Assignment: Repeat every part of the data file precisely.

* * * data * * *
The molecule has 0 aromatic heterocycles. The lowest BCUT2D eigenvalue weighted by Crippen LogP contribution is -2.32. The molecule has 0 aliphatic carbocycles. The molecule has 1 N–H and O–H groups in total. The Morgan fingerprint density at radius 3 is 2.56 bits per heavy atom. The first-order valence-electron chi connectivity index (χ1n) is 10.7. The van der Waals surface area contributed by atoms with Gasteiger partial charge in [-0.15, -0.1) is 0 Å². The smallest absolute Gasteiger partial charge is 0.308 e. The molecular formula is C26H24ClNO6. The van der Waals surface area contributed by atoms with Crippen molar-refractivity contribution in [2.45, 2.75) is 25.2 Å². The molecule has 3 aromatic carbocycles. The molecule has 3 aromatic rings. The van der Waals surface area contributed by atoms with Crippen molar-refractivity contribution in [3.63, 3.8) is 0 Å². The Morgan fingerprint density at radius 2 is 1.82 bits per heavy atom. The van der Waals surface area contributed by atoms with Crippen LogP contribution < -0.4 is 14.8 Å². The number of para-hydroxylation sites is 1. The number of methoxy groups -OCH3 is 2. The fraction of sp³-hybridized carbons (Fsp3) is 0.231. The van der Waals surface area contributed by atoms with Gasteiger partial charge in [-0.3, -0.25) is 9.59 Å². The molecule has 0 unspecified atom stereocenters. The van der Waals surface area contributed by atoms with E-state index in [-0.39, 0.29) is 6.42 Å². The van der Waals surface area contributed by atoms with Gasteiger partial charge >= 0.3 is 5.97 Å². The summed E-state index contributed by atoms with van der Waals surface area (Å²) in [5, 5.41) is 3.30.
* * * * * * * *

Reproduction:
The molecule has 0 aromatic heterocycles. The lowest BCUT2D eigenvalue weighted by Crippen LogP contribution is -2.32. The molecule has 0 aliphatic carbocycles. The molecule has 1 N–H and O–H groups in total. The Morgan fingerprint density at radius 3 is 2.56 bits per heavy atom. The first-order valence-electron chi connectivity index (χ1n) is 10.7. The van der Waals surface area contributed by atoms with Gasteiger partial charge in [-0.15, -0.1) is 0 Å². The smallest absolute Gasteiger partial charge is 0.308 e. The molecular formula is C26H24ClNO6. The van der Waals surface area contributed by atoms with Crippen molar-refractivity contribution in [2.45, 2.75) is 25.2 Å². The molecule has 3 aromatic carbocycles. The molecule has 3 aromatic rings. The van der Waals surface area contributed by atoms with Crippen molar-refractivity contribution in [3.63, 3.8) is 0 Å². The Morgan fingerprint density at radius 2 is 1.82 bits per heavy atom. The van der Waals surface area contributed by atoms with Crippen LogP contribution < -0.4 is 14.8 Å². The number of para-hydroxylation sites is 1. The number of methoxy groups -OCH3 is 2. The fraction of sp³-hybridized carbons (Fsp3) is 0.231. The van der Waals surface area contributed by atoms with Gasteiger partial charge in [-0.3, -0.25) is 9.59 Å². The molecule has 0 unspecified atom stereocenters. The van der Waals surface area contributed by atoms with E-state index in [-0.39, 0.29) is 6.42 Å². The van der Waals surface area contributed by atoms with Gasteiger partial charge >= 0.3 is 5.97 Å². The summed E-state index contributed by atoms with van der Waals surface area (Å²) in [5, 5.41) is 3.30.